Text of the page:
dG: My dream is to create “artilects,” or artificial intellects, with intellectual capacities many orders of magnitude above human levels. The scale of these systems will eventually shrink to the molecular level, with one bit per atom. But high-function systems will still require many bits or atoms. And with that large size comes an enormous heat-dissipation problem. If you can develop a system that dissipates zero heat—using reversible computing, for example—it’ll be possible to build asteroid-sized, or even moon-sized, artilects, if you want to get into science fiction. By the late 21st century, you’re talking huge computing capacities with 1030 or 1040 components. Compare that to our brains, which have around 1010—that is, tens of billions—neurons.
RS: What will the creation of artilects mean for society?
dG: The issues of massive intelligence will dominate global politics in the next century. The most plausible scenario is that humanity will split ideologically—one faction religiously saying the artilects should be built, and the other saying that they would be too dangerous. I call the first group Cosmists, because their horizons are more cosmic and big picture; the latter group I call Terras, since their horizons are more terrestrial. I can imagine the Cosmists getting fed up with the pressure of the Terras and, enabled by 21st-century technology, leaving Earth. But the Terras are not stupid. They’ll probably argue that the artilects could escape and return to Earth. And when the stakes are the survival of the human species, what risk are you willing to take—0.00000000001 percent? So why ever would you allow the Cosmists to leave? This may sound crazy, but you would be prepared to nuke them. And that’s what keeps me awake at night – the worry that the long-term consequence of my work is, potentially, gigadeath.
RS: This isn’t the first time you’ve framed evolutionary engineers, like yourself, in the context of the nuclear physicists of the 1930s. If these scenarios are so horrifying, why continue your research?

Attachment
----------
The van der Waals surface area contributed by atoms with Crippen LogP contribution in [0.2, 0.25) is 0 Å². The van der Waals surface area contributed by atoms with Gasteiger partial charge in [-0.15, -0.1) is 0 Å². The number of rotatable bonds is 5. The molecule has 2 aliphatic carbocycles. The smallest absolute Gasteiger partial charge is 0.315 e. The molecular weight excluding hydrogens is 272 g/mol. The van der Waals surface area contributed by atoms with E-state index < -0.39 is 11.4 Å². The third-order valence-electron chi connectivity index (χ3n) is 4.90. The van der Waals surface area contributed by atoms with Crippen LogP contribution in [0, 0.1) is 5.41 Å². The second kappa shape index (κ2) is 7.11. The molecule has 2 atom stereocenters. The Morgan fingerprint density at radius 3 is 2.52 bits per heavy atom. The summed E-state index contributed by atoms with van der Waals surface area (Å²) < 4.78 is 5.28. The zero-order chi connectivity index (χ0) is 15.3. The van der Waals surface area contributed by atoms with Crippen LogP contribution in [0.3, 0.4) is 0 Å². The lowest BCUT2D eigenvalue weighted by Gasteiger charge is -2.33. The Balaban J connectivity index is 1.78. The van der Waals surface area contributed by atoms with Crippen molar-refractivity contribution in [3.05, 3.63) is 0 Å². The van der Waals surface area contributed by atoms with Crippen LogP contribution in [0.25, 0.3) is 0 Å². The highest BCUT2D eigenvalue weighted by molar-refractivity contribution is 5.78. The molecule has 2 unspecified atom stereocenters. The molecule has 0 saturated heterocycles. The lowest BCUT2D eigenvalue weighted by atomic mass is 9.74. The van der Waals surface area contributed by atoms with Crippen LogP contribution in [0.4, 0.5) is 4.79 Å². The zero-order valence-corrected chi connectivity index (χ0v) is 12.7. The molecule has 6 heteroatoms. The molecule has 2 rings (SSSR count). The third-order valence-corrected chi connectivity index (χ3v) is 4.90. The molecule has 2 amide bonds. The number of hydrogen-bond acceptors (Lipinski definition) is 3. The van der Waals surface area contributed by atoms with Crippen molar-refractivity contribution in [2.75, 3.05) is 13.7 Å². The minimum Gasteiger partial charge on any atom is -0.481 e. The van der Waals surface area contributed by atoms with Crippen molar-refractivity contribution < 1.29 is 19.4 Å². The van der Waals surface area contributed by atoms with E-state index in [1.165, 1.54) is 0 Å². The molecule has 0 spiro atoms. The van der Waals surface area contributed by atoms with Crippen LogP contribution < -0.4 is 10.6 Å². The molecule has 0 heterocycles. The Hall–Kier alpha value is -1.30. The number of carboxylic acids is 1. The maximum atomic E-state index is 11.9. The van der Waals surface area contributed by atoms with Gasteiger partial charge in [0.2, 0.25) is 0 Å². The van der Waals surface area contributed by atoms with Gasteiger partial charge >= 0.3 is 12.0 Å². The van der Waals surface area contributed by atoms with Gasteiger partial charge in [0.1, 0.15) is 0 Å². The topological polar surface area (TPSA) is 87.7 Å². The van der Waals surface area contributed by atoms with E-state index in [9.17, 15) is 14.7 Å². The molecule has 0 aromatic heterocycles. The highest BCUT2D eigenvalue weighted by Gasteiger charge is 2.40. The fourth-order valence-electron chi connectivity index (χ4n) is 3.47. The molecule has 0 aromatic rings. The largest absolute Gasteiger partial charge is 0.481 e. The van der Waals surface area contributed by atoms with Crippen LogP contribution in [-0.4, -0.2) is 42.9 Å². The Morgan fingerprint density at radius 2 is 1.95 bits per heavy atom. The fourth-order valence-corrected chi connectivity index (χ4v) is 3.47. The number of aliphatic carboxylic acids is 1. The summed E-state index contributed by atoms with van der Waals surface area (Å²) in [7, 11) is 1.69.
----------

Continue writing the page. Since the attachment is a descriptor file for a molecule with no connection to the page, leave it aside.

dG: This historical analogy scares me crazy. And the potential threat will be even larger than the hydrogen bomb. Sure—I realize there’s a certain hypocrisy in what I’m saying and what I’m doing. But there are tremendous economic and social forces at work, and sooner or later, certainly within the next century, humanity will have to face the issue of whether or not it will give up its status as the dominant species on the planet. What’s the alternative—do we just stagnate? Is that even possible? To give an inkling of the Cosmist perspective, take an insect. No way could it do calculus, right? It just doesn’t have the brainpower. So what is it—that unknown x—that artilects can do that human beings can’t even imagine? By definition, we can’t even talk about it. It’s so godlike, it’s so magnificent! Why would we choose to stop that?
RS: Assuming that there is intelligent life on other planets, have those extraterrestrial societies already evolved artilects?
dG: Civilizations throughout the universe have probably already made this transition. Our solar system is a billion years younger than others. And the time it takes to go from human to Cosmist to artilect is no more than a few centuries. The evolution is inevitable. After all, the real potential for intelligence is not biological – that’s too primitive.